A Submarine Depositional System With Straight Channels and Slope Aprons: Niger Delta Continental Slope
The deep-water plays of West Africa have been prolific producers in the last few years, and remain an important exploration area. A key challenge in unlocking the potential of such plays is in understanding the degree to which common deep-water facies architecture models apply vs. the degree to which local conditions control the reservoir architecture. Here we use high-resolution 3D seismic data to illustrate development of a turbidite system on the mid-slope of the Niger continental margin: the Bakana Submarine Depositional System (BSDS). The system changes in depositional element type along flow direction from lobes, to straight channels to slope aprons over some 18 km. The lobes comprise three overlapping lobe complexes varing in size from 1200 - 4000 m in width and 15 – 30 m in thickness and 8 – 11 km in length. Turbidity current flow pathways and hence the geometies of the lobe complexes are controlled by the orientation of growth faults in a minibasin with limited subsidence-related development of accommodation, focused within local grabens. The lobes transition downstream into parallel, straight channels that are mostly clustered adjacent to each other. These channels are relatively small at 150 – 200 m in width and 30 – 45 m in depth with typical width to depth ratios of 4 to 5; they deeply incise the underlying strata. Channel fill is mud-dominated in the upper reaches, but sand-dominated downstream. These straight channels are associated with significant increase in slope gradients (from <2° to >3°). The straight channels transition down-current into slope aprons that are some 2,100 to 3,100 m in length, 600 to 1,700 m in width, 10 to 30 m in thickness, showing a gradual increase in the proportion of muddy deposits along localised flow directions. Although the slope aprons usually overlap with each other, connectivity between them is low due to an increase of mud-prone deposits radially along the slope. The slope aprons develop where the slope decreases abruptly from >3° to <2°. The localised slope gradients and growth faults play an important role in the variability of the BSDS. This conclusion emphasises the importance of assessing local controls during exploration and production of deep-water reservoirs.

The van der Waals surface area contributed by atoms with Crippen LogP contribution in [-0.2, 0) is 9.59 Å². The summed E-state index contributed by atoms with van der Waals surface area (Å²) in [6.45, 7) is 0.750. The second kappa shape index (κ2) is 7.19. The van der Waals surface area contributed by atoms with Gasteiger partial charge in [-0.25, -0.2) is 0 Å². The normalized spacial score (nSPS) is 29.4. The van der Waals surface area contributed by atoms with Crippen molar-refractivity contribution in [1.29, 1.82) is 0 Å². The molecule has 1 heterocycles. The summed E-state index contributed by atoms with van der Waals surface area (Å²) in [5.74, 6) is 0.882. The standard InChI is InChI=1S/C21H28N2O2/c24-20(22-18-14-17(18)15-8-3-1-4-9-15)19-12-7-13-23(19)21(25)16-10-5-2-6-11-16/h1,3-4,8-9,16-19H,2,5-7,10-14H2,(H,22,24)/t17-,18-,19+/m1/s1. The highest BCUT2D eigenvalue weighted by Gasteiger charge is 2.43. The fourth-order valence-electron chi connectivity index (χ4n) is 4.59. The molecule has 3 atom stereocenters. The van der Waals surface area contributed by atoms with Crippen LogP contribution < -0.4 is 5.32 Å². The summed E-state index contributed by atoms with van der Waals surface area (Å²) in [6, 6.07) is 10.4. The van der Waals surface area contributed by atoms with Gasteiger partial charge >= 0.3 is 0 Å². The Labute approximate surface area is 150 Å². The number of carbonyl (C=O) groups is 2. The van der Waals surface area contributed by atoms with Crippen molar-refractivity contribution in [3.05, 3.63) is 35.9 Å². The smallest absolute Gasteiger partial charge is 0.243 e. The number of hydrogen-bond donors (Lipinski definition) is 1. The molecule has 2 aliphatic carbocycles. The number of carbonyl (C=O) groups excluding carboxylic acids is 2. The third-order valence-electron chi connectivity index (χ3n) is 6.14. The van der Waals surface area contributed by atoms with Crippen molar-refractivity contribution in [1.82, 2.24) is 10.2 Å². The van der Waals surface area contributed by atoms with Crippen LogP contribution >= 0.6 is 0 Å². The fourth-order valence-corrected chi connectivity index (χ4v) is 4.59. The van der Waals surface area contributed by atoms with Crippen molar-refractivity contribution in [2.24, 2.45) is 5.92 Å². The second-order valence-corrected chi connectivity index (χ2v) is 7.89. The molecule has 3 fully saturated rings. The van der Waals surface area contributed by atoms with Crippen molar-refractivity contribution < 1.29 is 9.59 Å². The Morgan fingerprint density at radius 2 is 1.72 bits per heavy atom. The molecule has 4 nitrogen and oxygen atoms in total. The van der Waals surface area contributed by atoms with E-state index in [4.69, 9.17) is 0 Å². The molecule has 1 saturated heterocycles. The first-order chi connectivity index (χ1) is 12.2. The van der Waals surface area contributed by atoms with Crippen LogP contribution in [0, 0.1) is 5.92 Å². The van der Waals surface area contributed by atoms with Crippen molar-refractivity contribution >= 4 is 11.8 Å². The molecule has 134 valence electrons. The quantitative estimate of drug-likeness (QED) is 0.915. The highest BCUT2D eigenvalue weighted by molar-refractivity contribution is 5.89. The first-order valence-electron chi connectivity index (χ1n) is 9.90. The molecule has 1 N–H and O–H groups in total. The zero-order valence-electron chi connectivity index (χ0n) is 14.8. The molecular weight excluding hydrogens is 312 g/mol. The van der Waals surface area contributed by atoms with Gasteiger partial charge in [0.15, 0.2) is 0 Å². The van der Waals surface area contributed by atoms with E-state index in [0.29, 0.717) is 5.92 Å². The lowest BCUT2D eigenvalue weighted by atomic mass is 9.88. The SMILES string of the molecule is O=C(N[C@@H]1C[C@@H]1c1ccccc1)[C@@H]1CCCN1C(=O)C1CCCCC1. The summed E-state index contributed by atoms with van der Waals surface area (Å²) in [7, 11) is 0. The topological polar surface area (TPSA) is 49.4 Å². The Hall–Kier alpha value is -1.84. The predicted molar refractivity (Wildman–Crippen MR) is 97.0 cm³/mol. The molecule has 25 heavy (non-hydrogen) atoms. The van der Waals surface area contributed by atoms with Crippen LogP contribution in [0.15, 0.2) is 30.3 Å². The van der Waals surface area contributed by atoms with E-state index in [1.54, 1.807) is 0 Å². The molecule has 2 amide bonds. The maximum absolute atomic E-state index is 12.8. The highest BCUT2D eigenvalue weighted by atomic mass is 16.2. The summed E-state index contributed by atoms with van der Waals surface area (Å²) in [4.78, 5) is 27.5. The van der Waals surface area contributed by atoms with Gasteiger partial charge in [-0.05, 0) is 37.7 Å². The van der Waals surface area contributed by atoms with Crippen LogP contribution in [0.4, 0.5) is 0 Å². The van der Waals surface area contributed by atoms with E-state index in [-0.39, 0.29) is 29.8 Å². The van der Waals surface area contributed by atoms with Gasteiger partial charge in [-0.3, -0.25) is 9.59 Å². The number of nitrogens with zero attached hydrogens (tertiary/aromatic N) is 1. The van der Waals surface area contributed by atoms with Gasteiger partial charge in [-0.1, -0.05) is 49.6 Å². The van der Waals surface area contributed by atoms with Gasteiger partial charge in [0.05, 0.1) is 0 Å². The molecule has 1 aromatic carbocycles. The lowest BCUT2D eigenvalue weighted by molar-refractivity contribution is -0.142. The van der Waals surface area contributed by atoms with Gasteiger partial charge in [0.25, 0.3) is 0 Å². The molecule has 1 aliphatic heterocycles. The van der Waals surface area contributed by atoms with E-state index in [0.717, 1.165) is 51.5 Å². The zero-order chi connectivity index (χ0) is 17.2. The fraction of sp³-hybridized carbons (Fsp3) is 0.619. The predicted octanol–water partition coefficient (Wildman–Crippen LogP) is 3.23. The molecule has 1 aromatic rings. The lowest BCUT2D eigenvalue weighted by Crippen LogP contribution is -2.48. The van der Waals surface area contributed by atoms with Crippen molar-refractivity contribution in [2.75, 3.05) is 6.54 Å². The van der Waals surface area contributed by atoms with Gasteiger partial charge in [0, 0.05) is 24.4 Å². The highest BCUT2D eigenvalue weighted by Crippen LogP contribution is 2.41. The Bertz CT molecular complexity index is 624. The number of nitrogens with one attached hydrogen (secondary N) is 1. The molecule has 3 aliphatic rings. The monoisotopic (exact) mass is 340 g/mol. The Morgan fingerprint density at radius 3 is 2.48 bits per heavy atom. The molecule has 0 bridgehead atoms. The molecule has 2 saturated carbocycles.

AAPG Datapages/Search and Discovery Article #90291 ©2017 AAPG Annual Convention and Exhibition, Houston, Texas, April 2-5, 2017